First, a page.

Hey Mikey, He Likes It!

Strawberry “Danimals” Copycat Smoothie 🙂



Mixed Green Salad with Protein & Avocado*

2 cups greens, 2 hardboiled eggs (or other protein), 1/4 avocado, squeeze of lemon, drizzle of EVOO, salt, pepper (or other 21 Day Fix Dressing)


21 Day Fix = 2 green, 1 red, 1/2 blue, 1 orange

Open Face Egg Sandwich with Vegetables*

1 slice sprouted wheat toast, 1/4 avocado mashed on bread, 2 hardboiled eggs (one on top, one on the side), salt and pepper, 1 cup of baby carrots (about 10) or other veggie


21 Day Fix = 1 yellow, 1 red, 1/2 blue, 1 green

Sprouted Wheat Toast with Almond Butter & Apple, Plus Cottage Cheese* 

1 sliced sprouted wheat toast, 2 tsp. fresh ground almond butter, drizzle of honey (optional), 1 sliced apple or other fruit, 1 Container of Cottage Cheese


21 Day Fix = 1 yellow, 2 tsp., 1 purple, 1 red

My Minestrone Soup 


Click here for my “Real Food” Lunches for Real Kids🙂



Stir Fry Vegetables with Peanut Sauce & Noodles


Cobb Salad with Baked Potato


Sicilian Salmon with Brown Rice & Vegetables or

Halibut with Garlic Lemon Butter

Sicilian Salmon

Broiled Halibut

Burger Night (My Veggie Burger and/or Store Bought Turkey Burgers) with Sweet Potato Oven Fries & Salad

Burrito Bar (Three Ways)

Pasta Night

Roasted Vegetable Pasta & Pizza (Scroll Down Past Veggie Burger Recipe) or

Turkey Meatballs and Homemade Marinara + Salad

Leftover Night or Go Out


One Mid Morning & One Mid Afternoon

IMG_4347Apple or Banana with Nut Butter

Carrots or Veggies with Hummus

Ants on a Log

Cheese & Whole Wheat Crackers

Cottage Cheese & Fruit

Trail Mix

Protein Shake

Visit my recipes page for more meal ideas. And you can follow my blog my entering your email address on the homepage for more recipes to come. Follow me on Facebook @runningwithskissors for other tips and inspiration as well.

Best wishes on your journey to eating healthier and helping your family do the same. If you want to join the “Fixate for Family” challenge that I am organizing alongside some fellow Beachbody coaches, comment here or email me. Starting May 9th we’ll be challenging ourselves and our families to get better at “eating clean.” For 21 Days we’ll follow the clean eating plan and workouts that come with the 21 Day Fix program while incorporating family friendly meals like the ones I’ve shared here.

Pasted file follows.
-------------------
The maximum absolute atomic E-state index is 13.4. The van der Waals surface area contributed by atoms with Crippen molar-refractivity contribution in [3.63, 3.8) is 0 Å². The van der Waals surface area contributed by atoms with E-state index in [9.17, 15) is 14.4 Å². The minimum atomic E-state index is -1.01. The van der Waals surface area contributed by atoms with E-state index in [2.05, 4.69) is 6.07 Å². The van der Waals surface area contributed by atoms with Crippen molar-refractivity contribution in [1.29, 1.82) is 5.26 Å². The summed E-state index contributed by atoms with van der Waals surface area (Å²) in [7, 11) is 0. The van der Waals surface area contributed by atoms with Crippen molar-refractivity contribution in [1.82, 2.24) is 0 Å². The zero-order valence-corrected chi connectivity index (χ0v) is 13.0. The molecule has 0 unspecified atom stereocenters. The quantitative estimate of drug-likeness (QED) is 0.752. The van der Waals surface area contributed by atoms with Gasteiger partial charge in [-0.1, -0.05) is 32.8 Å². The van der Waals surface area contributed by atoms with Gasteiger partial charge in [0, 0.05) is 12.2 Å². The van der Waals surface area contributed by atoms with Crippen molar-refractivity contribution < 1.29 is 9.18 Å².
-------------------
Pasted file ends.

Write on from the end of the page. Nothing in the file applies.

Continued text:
Please comment here or contact me at ashleycweingart@gmail.com with any questions.

BURRITO BAR; The “everyone is happy meal”

One of our weeknight standbys is always “Mexican Night.” It’s quick to throw together even after swim lessons and after school activities. I always have what I need on hand so it’s the perfect dinner when I feel like there is nothing super creative I can come up with quickly. Perhaps the best part about it is that it allows me to put out all the components separately so everyone can pick and choose what they like. That means no whining!!


Here’s What You Need:

Brown Rice (I use 2 bags of Uncle Ben’s 10 Minute Boil in Bag)

1/2 onion, sliced

1 bell pepper, sliced

2 Tbsp. extra virgin olive oil

1 baked chicken breast (and/or 1 package of tofu or tempeh)

1 can black beans

1 can corn

1 avocado, chopped

Shredded Mexican Cheese (Organic Valley)


Hot Sauce



1 package sprouted wheat or corn tortillas


Ok, this is so simple that it’s not even really a recipe. First prepare the chicken, tofu or tempeh. I usually just bake the chicken with a little olive oil and salt and pepper so the kids won’t complain that it’s too spicy. For the tofu and tempeh I slice it in long strips and saute it on the stove with EVOO and salt and pepper until browned on each side. Saute onions and peppers (and any other veggies you like) on the stove over medium high heat with a bit of EVOO until soft and browned.

Prepare the rice according to package directions. Drain the beans and corn and heat up in the microwave. Heat up tortillas and put out toppings including salsa, cheese, avocado, hot sauce, chopped cilantro, lime wedges and whatever else you like.

Since the kids aren’t so great at eating burritos I typically throw together a little quesadilla for them. For this one I used chicken, cheese and beans. Put it under the broiler for a few minutes until toasty.IMG_8425

Then let everyone make their way through the “Burrito Bar” line and choose what they like. My kids typically put a little bit of various things on their plate. My husband likes to make a big fat burrito and then toast it under the broiler. No, we do not always have name place cards on the dinner table, but this night my kids wanted to make it fancy I guess. I usually make a burrito bowl with rice, beans, corn, veggies, tofu, avocado, hot sauce and a sprinkle of cheese.

And there you have it! A “clean”, nutritious quick dinner that your kids will eat without any complaints and that you and your hubby will enjoy too!


My Meatless Mediterranean Cookout

This article was featured in the May issue of Northeast Ohio Parent Magazine.